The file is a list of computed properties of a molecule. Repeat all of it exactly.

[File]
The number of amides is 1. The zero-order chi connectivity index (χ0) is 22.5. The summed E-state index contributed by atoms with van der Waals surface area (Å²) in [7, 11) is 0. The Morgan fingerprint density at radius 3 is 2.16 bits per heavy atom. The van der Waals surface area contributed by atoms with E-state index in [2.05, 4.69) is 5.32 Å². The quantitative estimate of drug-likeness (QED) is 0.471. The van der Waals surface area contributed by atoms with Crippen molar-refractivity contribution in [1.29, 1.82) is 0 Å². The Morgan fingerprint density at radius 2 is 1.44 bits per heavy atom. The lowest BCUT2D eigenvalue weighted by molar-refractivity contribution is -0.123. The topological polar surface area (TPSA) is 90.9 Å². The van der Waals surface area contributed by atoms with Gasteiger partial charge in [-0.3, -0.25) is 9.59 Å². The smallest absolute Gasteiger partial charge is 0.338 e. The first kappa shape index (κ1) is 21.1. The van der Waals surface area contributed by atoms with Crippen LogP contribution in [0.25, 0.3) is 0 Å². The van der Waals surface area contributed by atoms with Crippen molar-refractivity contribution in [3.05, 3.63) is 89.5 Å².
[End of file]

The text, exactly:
The number of amides is 1. The zero-order chi connectivity index (χ0) is 22.5. The summed E-state index contributed by atoms with van der Waals surface area (Å²) in [7, 11) is 0. The Morgan fingerprint density at radius 3 is 2.16 bits per heavy atom. The van der Waals surface area contributed by atoms with E-state index in [2.05, 4.69) is 5.32 Å². The quantitative estimate of drug-likeness (QED) is 0.471. The van der Waals surface area contributed by atoms with Crippen molar-refractivity contribution in [1.29, 1.82) is 0 Å². The Morgan fingerprint density at radius 2 is 1.44 bits per heavy atom. The lowest BCUT2D eigenvalue weighted by molar-refractivity contribution is -0.123. The topological polar surface area (TPSA) is 90.9 Å². The van der Waals surface area contributed by atoms with Gasteiger partial charge in [-0.3, -0.25) is 9.59 Å². The smallest absolute Gasteiger partial charge is 0.338 e. The first kappa shape index (κ1) is 21.1. The van der Waals surface area contributed by atoms with Crippen LogP contribution in [0.25, 0.3) is 0 Å². The van der Waals surface area contributed by atoms with Crippen molar-refractivity contribution in [3.05, 3.63) is 89.5 Å².